Review: Two Piano recitals,Taipei, 8th June 2013

樂評:2013年6月8日台北,兩場鋼琴演奏會

林順欽2013鋼琴獨奏會–數位交響樂團協奏

美國鋼琴家 林恩・雷勵教授 台灣當代鋼琴作品獨奏會

Piano recitals are like buses – you wait ages and then two show up at the same time!

First up was Lin Shuennchin at the National Recital Hall at 14.30 to perform Liszt’s first piano concerto and Rachmaninoff’s second concerto – but without orchestra! Instead, with digital orchestra. O brave new world!

On the stage: a Steinway concert grand with either side two huge loudspeakers; plus a pianist in the most handsome dinner jacket one has seen in a long time.

Every pianist learning a concerto faces a basic problem: how to practice at home without the orchestra. (For any reader unfamiliar with the process, one solution is to find a fellow pianist willing to learn the orchestral reduction, and then to practice with them on a second piano. Then, more recently a range of CDs became available called Minus One (eg Beethoven 3rd Concerto minus one) which contain orchestral playing without the soloist. The difficulty here is that the soloist and orchestra are likely to have slightly different ideas on tempo.)

Professor Lin has been working on an innovative new solution since 2007, a digital orchestral simulation such that the soloist can choose in advance and preset the tempo for different sections. Dynamics and expression can also be preset. He has already tried this out in public for about 10 concerti. This will undoubtedly be extremely useful for the next generation of soloists and students wishing to practice at home with orchestral accompaniment. The potential value is enormous.

So how did it sound in concert? The orchestra was deafening in the ff sections such as the opening of the Liszt concerto, and a simple adjustment to the volume setting would have helped. The orchestral sound quality itself was slightly artificial sounding, like an early digital piano. But the synchronicity of pianist and orchestra seemed fine – the small number of moments of unhappiness between soloist and orchestra could have been because of performer’s nerves – it was hard to tell.

Whilst the programme notes did have excellent stylistic analysis of the music, they gave very little information about how this digital system operates: “The orchestra sound Dr Lin manufactures is by Steinberg Nuendo as the platform and East West Quantum Leap Symphonic Orchestra as the VST instrument.” Eehh? I wanted to know basic information, such as how exactly does the pianist pre-programme the orchestral tempo/dynamics? how much computer knowledge would  a soloist need to operate this system? If it is for sale, how much does it cost? If it is not for sale yet, when is it likely to reach the market, etc etc.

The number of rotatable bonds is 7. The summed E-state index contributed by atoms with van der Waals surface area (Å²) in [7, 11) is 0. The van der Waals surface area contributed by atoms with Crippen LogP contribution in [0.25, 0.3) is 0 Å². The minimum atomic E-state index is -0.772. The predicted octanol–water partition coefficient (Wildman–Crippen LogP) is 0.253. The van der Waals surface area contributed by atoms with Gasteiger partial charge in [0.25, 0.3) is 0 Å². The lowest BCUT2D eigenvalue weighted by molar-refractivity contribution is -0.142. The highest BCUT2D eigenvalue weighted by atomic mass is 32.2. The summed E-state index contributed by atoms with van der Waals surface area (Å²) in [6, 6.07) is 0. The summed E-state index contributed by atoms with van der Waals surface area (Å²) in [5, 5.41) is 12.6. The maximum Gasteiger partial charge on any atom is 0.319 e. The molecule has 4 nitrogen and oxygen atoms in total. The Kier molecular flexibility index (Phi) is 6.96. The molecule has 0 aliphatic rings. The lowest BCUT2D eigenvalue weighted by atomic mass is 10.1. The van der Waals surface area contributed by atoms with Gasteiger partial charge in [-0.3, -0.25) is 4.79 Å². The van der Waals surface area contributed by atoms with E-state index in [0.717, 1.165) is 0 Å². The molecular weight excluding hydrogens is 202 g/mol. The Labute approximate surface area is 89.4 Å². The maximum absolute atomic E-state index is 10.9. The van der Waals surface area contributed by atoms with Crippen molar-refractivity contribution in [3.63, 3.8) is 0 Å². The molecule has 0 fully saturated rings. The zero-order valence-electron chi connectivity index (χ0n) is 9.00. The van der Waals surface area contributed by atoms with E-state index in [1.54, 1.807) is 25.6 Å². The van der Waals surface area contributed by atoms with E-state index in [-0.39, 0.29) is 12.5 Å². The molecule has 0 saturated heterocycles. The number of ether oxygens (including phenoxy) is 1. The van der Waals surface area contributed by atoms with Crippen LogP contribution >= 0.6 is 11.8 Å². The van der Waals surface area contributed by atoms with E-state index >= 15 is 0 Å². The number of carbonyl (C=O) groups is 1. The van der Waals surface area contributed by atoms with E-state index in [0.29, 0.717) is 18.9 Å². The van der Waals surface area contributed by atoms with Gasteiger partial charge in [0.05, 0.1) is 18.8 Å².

As a public event it slightly fell between two stools: neither a demonstration of a prototype (since that would require some verbal explanations, and perhaps commercial marketing), nor quite a concert (since the details such as the volume of the orchestra etc did not seem to take into consideration the enjoyment of the audience). There may be alternative and more appropriate forums outside the concert hall.

It is highly praiseworthy that Professor Lin tackles such demanding works on stage with courage and skill, and is a pioneer of innovative technological techniques for the benefit of the musical community.  Very good, but no cigar – yet!

Next was Professor Lynn Raley performing Contemporary Piano Works by Taiwan Composers, at the Chai Found 101 Auditorium, Taipei.

Professor Raley is a former student of Taipei American School, who has been making a special study of contemporary Taiwanese piano music. For the past 12 months he has been  Senior Fulbright Scholar, and Visiting Associate Professor of Music at  the National Chiao Tung University.

The evening’s programme consisted of 8 works for piano solo by living composers, three of which were receiving their world premieres. Three of the works were dedicated to Professor Tsung-Hsien Yang at the Taipei National University of the Arts by his pupils to celebrate his 60th Birthday. A related score entitled “The Joy of Keys” was freely available on the night, containing three of the scores by Chiu-Yu Chou, Yuan-Chen Li and Ching-Yi Wang together with contact details. Great idea!

I particularly enjoyed Chiu-Yu Chou’s Fluid Ripples (2012), one of three World Premiere’s in the programme: like a Jeux d’Eaux for our climate-stressed era. The tremolos of Ching-Yi Wang’s Upon the Night, A Whisper of Sky brought to my mind Takemitsu meeting Xenakis, soft-hued poetry meeting harder-edged logic. Tsung-Hsien Yang’s Albumblatter from Sansui Shack occupied its space with the well-formed assurance of a composer who has found his path, like a Brancusi sculpture. Mei-Fang Lin’s Mistress of the Labyrinth sounded to be the most pianistically challenging work of the evening, the exposed left hand passage work at the opening might frighten any pianist of a lesser calibre than Lynn Raley: but here, as throughout the evening, technical difficulties were surmounted and the scores delivered with persuasion and assurance. The audience seemed most intrigued by the Sound of Silence by Chi-Tien Lee: the pianist’s tasks included plucking strings within the piano, plus humming! Now that was a fresh moment!  It was an evening which will linger long in the mind.

My criticisms are very few: the sound of the Kawai piano was slightly hard: a better instrument would have lent an extra degree of velvety atmospheric languour which some of the music called for. The page turning was very slightly distracting.

The attractive venue was full, lighting and ambience were very good, the bilingual programme notes were helpful. It is to be hoped that Professor Raley will record his performance on YouTube at the earliest opportunity so that these works can find a wider audience that they richly deserve. Hats off!

Reviews copyright Matthew Koumis

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